Since 2000, step by step, he gained national and international attention by his support to the defense of movements against the prevailing economical model and globalization. In 2003 he was a main actor promoting riots in El Alto and blockades in the Bolivian main roads, social unrest which concludes in the resignation of the president Gonzalo Sanchez de Lozada. Following administrations of Carlos Mesa (who also resigned) and Eduardo Rodriguez were only transitory and had to face similar opposition as Gonzalo Sanchez. National elections in December 2005 were won by Evo Morales heading his own party MAS (standing for Movement toward Socialism). By then there already were evident signs of approach of Evo Morales to the governments of Castro in Cuba and Chavez in Venezuela. The flagship campaign was fighting against corruption, nationalization of oil and natural gas companies, and changing the Bolivian economical model adopted 20 years ago to survive a economical crises and the word's second largest hyperinflation process, model which allegedly brought more poverty to Bolivia. Another characteristic of his campaign was his unwillingness to publicly debate with his contenders accusing them not having moral authority to face him. Apparently this campaign style convinced the majority of people to vote for him.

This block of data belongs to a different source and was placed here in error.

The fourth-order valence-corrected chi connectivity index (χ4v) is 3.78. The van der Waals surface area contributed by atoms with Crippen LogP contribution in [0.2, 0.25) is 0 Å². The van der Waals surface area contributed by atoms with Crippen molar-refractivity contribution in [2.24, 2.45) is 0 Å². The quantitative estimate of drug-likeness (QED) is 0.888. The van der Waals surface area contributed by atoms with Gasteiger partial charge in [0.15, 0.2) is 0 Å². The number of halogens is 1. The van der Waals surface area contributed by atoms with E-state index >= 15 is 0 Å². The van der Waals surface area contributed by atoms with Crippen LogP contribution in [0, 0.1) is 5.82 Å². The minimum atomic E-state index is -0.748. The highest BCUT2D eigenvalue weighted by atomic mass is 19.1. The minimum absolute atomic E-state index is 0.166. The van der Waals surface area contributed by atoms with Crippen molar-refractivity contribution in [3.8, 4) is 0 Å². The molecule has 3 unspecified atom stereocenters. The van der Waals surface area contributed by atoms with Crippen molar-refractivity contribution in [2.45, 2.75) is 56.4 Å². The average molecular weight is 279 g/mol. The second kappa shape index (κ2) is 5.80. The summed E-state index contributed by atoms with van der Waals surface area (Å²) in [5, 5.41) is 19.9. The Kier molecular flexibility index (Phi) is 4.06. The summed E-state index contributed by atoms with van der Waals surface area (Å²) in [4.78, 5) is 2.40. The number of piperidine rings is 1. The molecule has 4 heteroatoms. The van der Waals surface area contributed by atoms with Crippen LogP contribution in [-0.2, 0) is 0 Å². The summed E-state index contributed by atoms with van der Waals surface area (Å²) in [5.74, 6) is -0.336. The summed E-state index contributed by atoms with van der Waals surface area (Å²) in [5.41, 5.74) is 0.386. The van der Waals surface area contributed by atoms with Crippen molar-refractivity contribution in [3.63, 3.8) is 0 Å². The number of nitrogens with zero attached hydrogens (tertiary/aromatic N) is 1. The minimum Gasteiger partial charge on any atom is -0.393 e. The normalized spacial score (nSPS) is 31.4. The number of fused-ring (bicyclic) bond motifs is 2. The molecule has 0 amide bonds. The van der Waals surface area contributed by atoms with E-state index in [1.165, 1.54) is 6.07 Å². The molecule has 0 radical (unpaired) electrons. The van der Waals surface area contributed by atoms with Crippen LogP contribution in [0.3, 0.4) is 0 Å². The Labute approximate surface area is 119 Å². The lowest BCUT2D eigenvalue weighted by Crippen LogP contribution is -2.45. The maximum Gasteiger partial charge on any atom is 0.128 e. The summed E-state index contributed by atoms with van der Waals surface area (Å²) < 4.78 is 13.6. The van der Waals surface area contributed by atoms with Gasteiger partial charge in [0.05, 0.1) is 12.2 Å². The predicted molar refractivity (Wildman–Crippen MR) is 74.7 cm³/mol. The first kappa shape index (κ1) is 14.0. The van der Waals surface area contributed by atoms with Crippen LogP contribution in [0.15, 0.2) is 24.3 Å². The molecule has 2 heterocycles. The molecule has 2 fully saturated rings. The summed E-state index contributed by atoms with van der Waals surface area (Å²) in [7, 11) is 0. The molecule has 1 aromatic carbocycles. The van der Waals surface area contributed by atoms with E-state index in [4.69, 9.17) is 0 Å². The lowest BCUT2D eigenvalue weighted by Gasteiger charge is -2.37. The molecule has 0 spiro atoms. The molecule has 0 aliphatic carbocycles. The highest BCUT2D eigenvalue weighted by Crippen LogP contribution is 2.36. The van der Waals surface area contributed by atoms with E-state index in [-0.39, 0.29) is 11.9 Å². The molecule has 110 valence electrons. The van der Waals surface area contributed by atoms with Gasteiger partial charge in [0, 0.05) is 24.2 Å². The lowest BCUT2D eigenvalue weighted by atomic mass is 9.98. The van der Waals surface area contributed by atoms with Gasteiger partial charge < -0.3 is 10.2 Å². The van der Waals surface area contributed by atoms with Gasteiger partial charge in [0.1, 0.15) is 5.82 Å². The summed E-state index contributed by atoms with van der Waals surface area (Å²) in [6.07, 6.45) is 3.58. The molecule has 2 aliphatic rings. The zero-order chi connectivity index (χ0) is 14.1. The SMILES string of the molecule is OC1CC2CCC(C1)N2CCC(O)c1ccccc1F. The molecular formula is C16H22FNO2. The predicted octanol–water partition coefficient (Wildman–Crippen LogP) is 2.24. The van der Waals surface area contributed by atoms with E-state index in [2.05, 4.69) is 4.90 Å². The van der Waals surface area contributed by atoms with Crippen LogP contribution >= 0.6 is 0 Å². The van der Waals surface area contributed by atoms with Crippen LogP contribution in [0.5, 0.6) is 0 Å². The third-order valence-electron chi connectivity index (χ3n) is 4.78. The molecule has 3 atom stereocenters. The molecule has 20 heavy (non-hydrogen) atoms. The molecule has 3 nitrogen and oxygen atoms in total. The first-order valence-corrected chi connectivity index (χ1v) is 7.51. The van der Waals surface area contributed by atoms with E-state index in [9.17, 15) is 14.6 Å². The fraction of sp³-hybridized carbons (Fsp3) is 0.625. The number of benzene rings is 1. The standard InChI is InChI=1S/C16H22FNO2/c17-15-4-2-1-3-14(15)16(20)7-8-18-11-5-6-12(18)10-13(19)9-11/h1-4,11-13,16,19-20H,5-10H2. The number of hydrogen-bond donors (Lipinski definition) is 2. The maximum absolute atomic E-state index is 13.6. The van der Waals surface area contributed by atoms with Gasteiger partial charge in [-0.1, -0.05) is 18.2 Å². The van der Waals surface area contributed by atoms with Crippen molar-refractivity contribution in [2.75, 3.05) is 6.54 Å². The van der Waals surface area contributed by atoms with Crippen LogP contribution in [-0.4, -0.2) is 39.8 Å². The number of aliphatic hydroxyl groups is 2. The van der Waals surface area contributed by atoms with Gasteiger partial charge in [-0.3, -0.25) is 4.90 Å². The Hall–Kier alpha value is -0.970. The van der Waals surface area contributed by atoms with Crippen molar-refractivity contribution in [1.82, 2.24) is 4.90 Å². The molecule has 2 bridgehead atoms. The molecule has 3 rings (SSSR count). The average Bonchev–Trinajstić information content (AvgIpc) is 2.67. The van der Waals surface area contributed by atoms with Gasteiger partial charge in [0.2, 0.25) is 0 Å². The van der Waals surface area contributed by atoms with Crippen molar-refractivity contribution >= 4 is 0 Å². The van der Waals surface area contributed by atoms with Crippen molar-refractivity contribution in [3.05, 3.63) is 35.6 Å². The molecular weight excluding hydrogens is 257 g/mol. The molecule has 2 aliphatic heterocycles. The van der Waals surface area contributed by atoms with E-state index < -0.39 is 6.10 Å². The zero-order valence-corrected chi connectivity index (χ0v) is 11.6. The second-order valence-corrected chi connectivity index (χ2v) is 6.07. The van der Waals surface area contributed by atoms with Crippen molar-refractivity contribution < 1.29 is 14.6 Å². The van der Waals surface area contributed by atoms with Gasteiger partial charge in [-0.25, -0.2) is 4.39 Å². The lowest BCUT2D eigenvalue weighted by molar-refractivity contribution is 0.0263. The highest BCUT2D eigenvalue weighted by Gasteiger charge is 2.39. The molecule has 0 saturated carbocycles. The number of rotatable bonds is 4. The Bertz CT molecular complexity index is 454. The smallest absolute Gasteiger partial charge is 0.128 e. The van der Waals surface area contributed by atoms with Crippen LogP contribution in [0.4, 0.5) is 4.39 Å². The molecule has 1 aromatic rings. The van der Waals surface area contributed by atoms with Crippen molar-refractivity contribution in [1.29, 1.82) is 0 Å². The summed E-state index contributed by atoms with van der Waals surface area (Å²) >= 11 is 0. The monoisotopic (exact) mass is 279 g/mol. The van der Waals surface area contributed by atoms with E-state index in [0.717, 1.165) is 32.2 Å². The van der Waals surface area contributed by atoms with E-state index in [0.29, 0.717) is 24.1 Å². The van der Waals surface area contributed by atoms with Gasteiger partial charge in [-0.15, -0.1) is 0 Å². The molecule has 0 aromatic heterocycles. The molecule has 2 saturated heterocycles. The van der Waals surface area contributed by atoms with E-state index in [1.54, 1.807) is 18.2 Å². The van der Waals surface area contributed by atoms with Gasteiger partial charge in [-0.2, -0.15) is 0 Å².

It is not unknown in Bolivia the leadership style that Morales imposed in Chapare. As members of coca leave producers association, families are obliged to attend all meetings, movements and blockades summoned by the union, facing otherwise economic fines or land property confiscation. In my opinion, in terms of human rights violation, actions taken by unions in Chapare against those who do not agree with their form of life or ideas can be compared with repression exerted by anti drug army branch against coca leave producers. Those who live in the area and are not coca leave producers, for example banana or palmito producers most of them beneficiating from economical incentives from international foundations aiming to replace coca leave production, face constant harassment by the union. Morales was able to impose this way of leadership in the Chapare area because most of coca leave producers are people from the western side of the country, where peasants have ancestral originary authorities and not written laws and the community property and interests are considered somehow more important than individual rights or interests. In these villages, formal authorities appointed by the central government and Bolivian laws have played a secondary role in daily activities. However, since formal authorities in local communities are now elected and with the implantation of the denominated Participación Popular, which implies the Bolivian State distributing relatively significant amounts of economic resources proportionally to the number of the inhabitants living in each community, local authority positions are fiercely disputed between community groups (most of them now related to national parties) trying to gain control by simple imposition, even against democratic rules. Years before Morales won the national elections, his union took control of all formal and originary authority positions in Chapare communities. Immersed in this almost absolute and indisputable control, the 2 or 3 last national elections results in the Chapare area rounded 90% or more in favor of Morales party. The leadership style imposed by Morales party pervaded the poorest areas in main cities where a majority of its inhabitants came from the country side. By cleverly choosing local personalities, Morales also convinced to vote for his party a significant percentage of the mid-class in the Bolivian cities and gained control of the lower chamber of the legislative State power (more than 50% of deputies belong to MAS) . Nevertheless he was not able to gain control of the upper chamber of the legislative State power nor the local governors of the three main Bolivian departments (La Paz, Santa Cruz and Cochabamba).